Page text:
The pattern of the interference fringes 50 changes depending on the aberration of the lens 18. For example, when the lens 18 contains a coma-aberration (X) in the direction X (orthogonally intersecting the grooves of the diffraction grating) and a coma-aberration (Y) in the direction Y (parallel to the grooves of the diffraction grating), the fringe patterns 52 and 54 shown in FIGS. 5 and 6 appear. When the lens 18 contains an astigmatism and a spherical aberration, the fringe patterns 56 and 58 shown in FIGS. 7 and 8 appear.

The analyzer 44 analyzes the figure received by the image pickup device 42. Specifically, referring to FIG. 9, at step S2, a first linear line 66 is assumed in the interference region 30 to connect the centers 62 and 64 of the two diffracted rays 24 and 26. The first linear line 66 is aligned with the direction X orthogonally intersecting the grooves of the diffraction grating 22. Hereinafter, the first linear line is referred to as “X axis”. Next, at step S3, second linear line 70 is assumed which extends through the mid point 68 between the centers 60 and 62 of the diffracted rays 24 and 26 and orthogonally intersects the X axis 66. The second linear line 70 is aligned with the direction Y parallel to the grooves of the diffraction grating 22. Hereinafter, the second linear line is referred to as “Y axis”. Then, at step S4, a plurality of third points 71 are set on the second linear line 70 within the interference region 30. Further, at step S5, a plurality of third linear lines 72 are assumed which pass through the plurality of the third points 71 and extend in parallel to the X axis 66. Preferably, the third points 71 are set at regular intervals on the Y axis 70 so as to facilitate a mathematical analysis as will be made later.

At step S6, the analyzer 44 measures the light intensities at plurality of measuring points 74 on each of the linear lines 72. Preferably, an increased number of measuring points 74 are assigned on each liner line 72 with a reduced regular interval to improve the precision of the Fourier analysis as will be described later. FIG. 10 shows an example of the distribution 76 of the light intensities measured at the measuring points 74 on each of the linear lines 72. As shown in FIG. 10, the light intensity is represents a waveform corresponding to the distribution of the interference fringes 50.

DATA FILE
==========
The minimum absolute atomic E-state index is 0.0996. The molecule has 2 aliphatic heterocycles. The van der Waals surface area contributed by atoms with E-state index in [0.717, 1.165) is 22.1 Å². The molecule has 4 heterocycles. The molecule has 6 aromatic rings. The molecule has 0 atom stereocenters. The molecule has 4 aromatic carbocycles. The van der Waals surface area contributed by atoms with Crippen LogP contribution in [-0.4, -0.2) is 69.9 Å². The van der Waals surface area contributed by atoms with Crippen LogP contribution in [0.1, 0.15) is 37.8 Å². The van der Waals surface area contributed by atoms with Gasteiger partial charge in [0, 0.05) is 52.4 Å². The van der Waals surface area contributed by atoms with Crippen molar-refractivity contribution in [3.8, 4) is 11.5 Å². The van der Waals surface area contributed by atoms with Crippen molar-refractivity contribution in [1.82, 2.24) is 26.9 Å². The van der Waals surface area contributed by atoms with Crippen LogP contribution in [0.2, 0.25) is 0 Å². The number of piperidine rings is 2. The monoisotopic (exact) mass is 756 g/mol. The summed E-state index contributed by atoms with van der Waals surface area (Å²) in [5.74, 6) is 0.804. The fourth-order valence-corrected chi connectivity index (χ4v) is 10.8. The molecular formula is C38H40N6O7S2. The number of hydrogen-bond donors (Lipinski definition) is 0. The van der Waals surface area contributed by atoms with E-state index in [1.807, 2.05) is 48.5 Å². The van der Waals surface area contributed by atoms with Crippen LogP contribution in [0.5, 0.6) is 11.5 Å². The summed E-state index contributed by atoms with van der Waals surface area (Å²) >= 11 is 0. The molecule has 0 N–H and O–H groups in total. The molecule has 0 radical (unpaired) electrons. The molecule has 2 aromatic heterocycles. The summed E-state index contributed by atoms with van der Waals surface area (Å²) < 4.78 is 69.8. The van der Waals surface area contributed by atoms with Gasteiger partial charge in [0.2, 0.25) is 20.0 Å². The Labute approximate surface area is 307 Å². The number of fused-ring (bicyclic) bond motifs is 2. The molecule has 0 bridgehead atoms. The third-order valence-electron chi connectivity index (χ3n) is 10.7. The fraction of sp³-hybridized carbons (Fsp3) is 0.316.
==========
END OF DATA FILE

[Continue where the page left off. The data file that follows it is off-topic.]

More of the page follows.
At step S7, the analyzer 44 performs the Fourier analysis using the values of the light intensities obtained at the measuring points 74 on each of the linear lines 72 to obtain a relationship 78 between the frequency and the light intensity shown in FIG. 11 and a relationship 80 between the frequency and the phase shown in FIG. 12. Next, at step S8, a frequency fk corresponding to the maximal light intensity Imax is determined from the relationship 78 between the frequency and the light intensity shown in FIG. 11. At step S9, a phase Pk corresponding to the frequency fk is determined from the relationship 80 between the frequency and the phase shown in FIG. 12. This processing is performed on each of the linear lines 72, and the frequency fk and the phase Pk are obtained for each of the linear lines 72. Next, as shown in FIGS. 13 and 14, the frequencies fk are plotted on a frequency coordinate system 81 in which the axis of abscissa represents the frequency and the axis of ordinate represents Y-axis, to obtain the frequency characteristics 82. Further, as shown in FIGS. 15 and 16, the phases Pk are plotted on a phase coordinate system 83 in which the axis of abscissa represents the phase and the axis of ordinate represents Y-axis, to obtain the phase characteristics 84. For better understanding of the invention, in this embodiment, the frequencies and the phases are practically plotted on the graphs as shown in FIGS. 13 and 14. However, this plotting of the frequencies and the phases on the graphs is not always needed, and instead, the relationship among the frequency, the phase and the Y axis coordinate (shown in FIGS. 13 and 14) may be recorded on the memory of a computer.